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Ualaa
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Join Date: Sep 2013
Location: Vancouver, Canada.
Posts: 549

Old August 2nd, 2014, 09:32 AM
With Gestalt, I've always used the sidebar for 'Fractional BAB' and 'Fractional Saves'.

That is the only way to really keep a Gestalt character in line with a normal character, in terms of their attacks and defenses.

You can then bring in mostly the correct Encounter Level / Challenge Level creatures and have the game run fairly smoothly, with minimal modifications required on your part.
If a monster relies heavily on 'save or nasty effect' abilities, each character is very likely to have all good defenses, meaning either bring in something two levels beyond what you normally would or reduce the CR/EL by two.

In my games, I've found that bringing in +1 EL/CR for 'doesn't rely on attacking a specific save' or +2 EL/CR for 'relies on targeting a specific save', to be a happy fix.
As in, my group is level 4 and I'd like a challenging encounter, that isn't likely to kill anyone if they play smart. Normally I'd throw an EL 6-8 (depending on their overall optimization level) encounter at them, but instead I throw 7-9 or 8-10 (again weighted by their level of optimization).

One simple fix, and the system works for Gestalt characters.



Sure you could go with additive saves, such as:
LV 01 - Fighter 1 | Wizard 1 ........ +2 Fort
LV 02 - Barbarian 1 | Wizard 2 ..... +2 Fort
LV 03 - Cleric 1 | Wizard 3 ........... +2 Fort
Then be a level 3 wizard, with +6 to Fortitude...

If you choose to go with additive saves, rather than fractional saves, that breaks the game system.
An even moderately optimized character is going to be almost immune to any game effect that allows a saving throw.

If I were to let you have an NPC spell caster (for an encounter), who is restricted to spells that allow saving throws... the challenge rating system isn't going to work against 'additive saves' PCs, who will essentially be immune to your effects, especially if they have Rogue2 or Monk2 somewhere in their build for Evasion.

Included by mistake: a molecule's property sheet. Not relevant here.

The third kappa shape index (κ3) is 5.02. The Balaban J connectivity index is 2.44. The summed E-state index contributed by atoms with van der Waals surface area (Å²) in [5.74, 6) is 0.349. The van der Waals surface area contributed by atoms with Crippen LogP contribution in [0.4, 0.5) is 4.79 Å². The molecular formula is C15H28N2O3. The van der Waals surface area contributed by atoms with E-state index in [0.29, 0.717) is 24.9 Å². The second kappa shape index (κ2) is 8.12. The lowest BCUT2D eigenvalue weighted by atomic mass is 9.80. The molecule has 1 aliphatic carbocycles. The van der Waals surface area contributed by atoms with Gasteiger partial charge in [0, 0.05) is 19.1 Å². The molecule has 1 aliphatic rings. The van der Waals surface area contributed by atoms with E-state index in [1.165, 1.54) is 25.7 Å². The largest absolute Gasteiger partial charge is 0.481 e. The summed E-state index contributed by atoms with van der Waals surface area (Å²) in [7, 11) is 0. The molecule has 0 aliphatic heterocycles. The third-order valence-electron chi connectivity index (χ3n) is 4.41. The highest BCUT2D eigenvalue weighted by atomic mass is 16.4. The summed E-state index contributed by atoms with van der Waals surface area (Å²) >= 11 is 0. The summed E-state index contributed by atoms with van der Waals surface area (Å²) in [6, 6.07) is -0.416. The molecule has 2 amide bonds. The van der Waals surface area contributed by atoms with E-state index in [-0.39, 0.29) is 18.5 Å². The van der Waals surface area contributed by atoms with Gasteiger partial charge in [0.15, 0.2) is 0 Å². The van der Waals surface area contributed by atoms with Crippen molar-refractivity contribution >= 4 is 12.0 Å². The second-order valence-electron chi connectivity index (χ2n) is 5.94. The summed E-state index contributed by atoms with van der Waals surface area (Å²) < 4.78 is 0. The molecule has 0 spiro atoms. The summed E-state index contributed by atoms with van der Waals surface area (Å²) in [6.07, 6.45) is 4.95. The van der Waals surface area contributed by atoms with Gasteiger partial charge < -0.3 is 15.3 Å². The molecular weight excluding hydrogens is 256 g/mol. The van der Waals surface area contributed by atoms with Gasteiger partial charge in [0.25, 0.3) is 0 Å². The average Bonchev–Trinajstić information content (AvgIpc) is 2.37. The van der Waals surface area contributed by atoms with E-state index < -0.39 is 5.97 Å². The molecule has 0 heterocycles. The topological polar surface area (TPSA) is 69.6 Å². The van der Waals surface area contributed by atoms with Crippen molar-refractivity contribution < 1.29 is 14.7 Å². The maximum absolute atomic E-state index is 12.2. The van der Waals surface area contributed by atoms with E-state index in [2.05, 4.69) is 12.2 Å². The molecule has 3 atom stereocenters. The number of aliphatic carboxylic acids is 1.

Fractional BAB and Saves accomplishes this.

Full BAB classes (those with +20 BAB at 20th level) gain +1.00 BAB per level.
3/4 BAB classes (those with +15 BAB at 20th level) gain +0.75 BAB per level.
1/2 BAB classes (those with +10 BAB at 20th level) gain +0.50 BAB per level.
Until it's a whole number BAB rounds downwards.
But you take the better value, from your combined two classes, for each level.
So Wizard|Fighter and then Wizard|Barbarian, would take +1.00 (twice) as Fighter and Barbarian are both full BAB classes and therefore the better of the two values (Wizard being a 1/2 BAB class both times).

The fractional saves is a little more complicated.
If either of your (two classes) has a good save, that value begins at 2.00; if neither of your (two classes) has a good save, that value begins at 1/3 (or 0.33).
The Fighter | Wizard would then have:
Fort 2.00 Ref 0.33 Will 2.00

After the first level, you now only add the fractional value.
Going Barbarian | Wizard, you add:
Fort +0.50 Ref +0.33 Will +0.50
Giving you: Fort +2.50 (+2), Ref +0.66 (+0), Will +2.50 (+2).
Which is in line for any single classed level 2 character who received good Fort/Will and poor Ref saves.

You'd have to round 0.99 to 1, because we're actually adding 1/3 + 1/3 + 1/3, not 0.33 + 0.33 + 0.33.



It's really up to you (or whoever is running the game), if you (they) want a working mathematical assumption on savings/attacks/ac or if you (they) want to either modify each encounter depending on the defense attacked/save required (sometimes for each PC in the group... if one has stacked FORT to +12 at 6th level, while the others are closer to a normal +1 to +4) or just accept that the values don't work and that your (their) level 12 monster should be worthless, or worth very little (in terms of experience) for a group that has +12 to a saving thrown, when the system anticipates +3 to +5 for the saving throw.
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